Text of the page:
We are unlikely to have the confidence and intimacy to talk openly about such matters with colleagues. Within a family, research or therapeutical settings people can often find natural or totally acceptable to poke each others’ feelings and behaviours in relation to a certain task or expected outcome. Not so easily done in the workplace because any subjective insight must pass the test that it would really improve reciprocal understanding within a given workflow, process or for a business purpose.

In the virtual environment it is even more complicated: the intimacy of understanding each other that could ideally develop is most of the times not welcomed. It is just embarrassing, as it always implies an element of judgement, surveillance, competition, intrusion in other people thoughts and feelings. Even in circumstances where methodologies such coaching or counselling are used by the team , scrum masters or consultants, it is not easy to work out how to manage people feelings beyond a general call for empathy.

Many would find intrusive and unacceptably invasive to talk openly about their emotions in the workplace.

It is in such underwood of the team inner relationships that envy usually pop ups.

When envy takes over and transpires in a team of alleged equals, it becomes intolerable to admit that such gut feelings exist. It is very unlikely that somebody takes ownership of the problem and seeks how to manage it. So we focus on the unwanted outcome, the fat-berg!, asking for checks and balances, for pitfalls and bugs, flaws and misleading requirements, more governance and more funding.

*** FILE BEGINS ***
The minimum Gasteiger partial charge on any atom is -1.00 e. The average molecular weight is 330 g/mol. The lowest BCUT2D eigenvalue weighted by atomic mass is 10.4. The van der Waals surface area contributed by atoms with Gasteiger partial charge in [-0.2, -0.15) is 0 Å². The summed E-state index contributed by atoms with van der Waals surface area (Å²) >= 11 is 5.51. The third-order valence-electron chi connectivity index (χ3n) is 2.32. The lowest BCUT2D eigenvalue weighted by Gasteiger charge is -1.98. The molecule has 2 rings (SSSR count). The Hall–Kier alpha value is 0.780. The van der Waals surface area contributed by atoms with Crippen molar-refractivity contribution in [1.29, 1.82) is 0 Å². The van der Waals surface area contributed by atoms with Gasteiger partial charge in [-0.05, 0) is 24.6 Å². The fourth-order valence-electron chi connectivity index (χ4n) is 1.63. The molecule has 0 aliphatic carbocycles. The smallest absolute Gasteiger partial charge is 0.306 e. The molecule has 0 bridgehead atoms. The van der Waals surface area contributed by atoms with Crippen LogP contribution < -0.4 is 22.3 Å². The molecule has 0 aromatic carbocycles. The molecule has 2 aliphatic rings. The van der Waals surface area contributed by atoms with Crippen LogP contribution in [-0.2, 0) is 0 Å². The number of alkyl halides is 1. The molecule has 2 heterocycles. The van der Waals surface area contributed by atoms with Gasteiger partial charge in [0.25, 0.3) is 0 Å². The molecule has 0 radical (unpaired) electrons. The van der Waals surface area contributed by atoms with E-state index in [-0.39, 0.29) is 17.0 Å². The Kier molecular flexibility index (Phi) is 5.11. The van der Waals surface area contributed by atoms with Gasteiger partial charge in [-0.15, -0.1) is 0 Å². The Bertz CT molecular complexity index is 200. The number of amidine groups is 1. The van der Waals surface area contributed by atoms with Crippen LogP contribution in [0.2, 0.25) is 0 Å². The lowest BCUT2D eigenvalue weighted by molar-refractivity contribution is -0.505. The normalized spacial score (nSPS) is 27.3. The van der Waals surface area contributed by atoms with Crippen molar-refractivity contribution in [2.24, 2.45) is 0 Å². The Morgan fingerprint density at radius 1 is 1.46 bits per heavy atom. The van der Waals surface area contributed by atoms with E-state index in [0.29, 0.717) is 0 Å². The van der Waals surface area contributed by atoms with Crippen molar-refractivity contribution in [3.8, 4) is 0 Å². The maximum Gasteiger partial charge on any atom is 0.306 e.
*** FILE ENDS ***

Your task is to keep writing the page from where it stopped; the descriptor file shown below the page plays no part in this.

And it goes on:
In this case, the revolutionary analytics app turned very dull and counterproductive, but the teams acknowledged that the problem was totally elsewhere: they should deal in fact with the way they represented themselves, their skills, activities and relationships with clients within a certain process before implementing or handing over to external software developers any requirement.

Perhaps, they should have delegated to me the job of doing some old fashioned business analysis at first, and not calling me in when - surprise surprise - things went wrong.


There is an increasing production of literature about wellbeing in the workplace the interested reader can go further exploring the ideas I shared here. Ethical reflections with regard to the digital economy are very fashionable and can please everybody pre-conceived stances. But as far as the definition and implementation of standardised measures to evaluate employees performance in the digital and symbiotic or human-machine integrated office space are concerned, I am afraid we still do not have a clue of what are the best solutions. The old school recipe would be to design a process first, then see how to optimise it through transparent rules and to measure actions and outcomes along the way.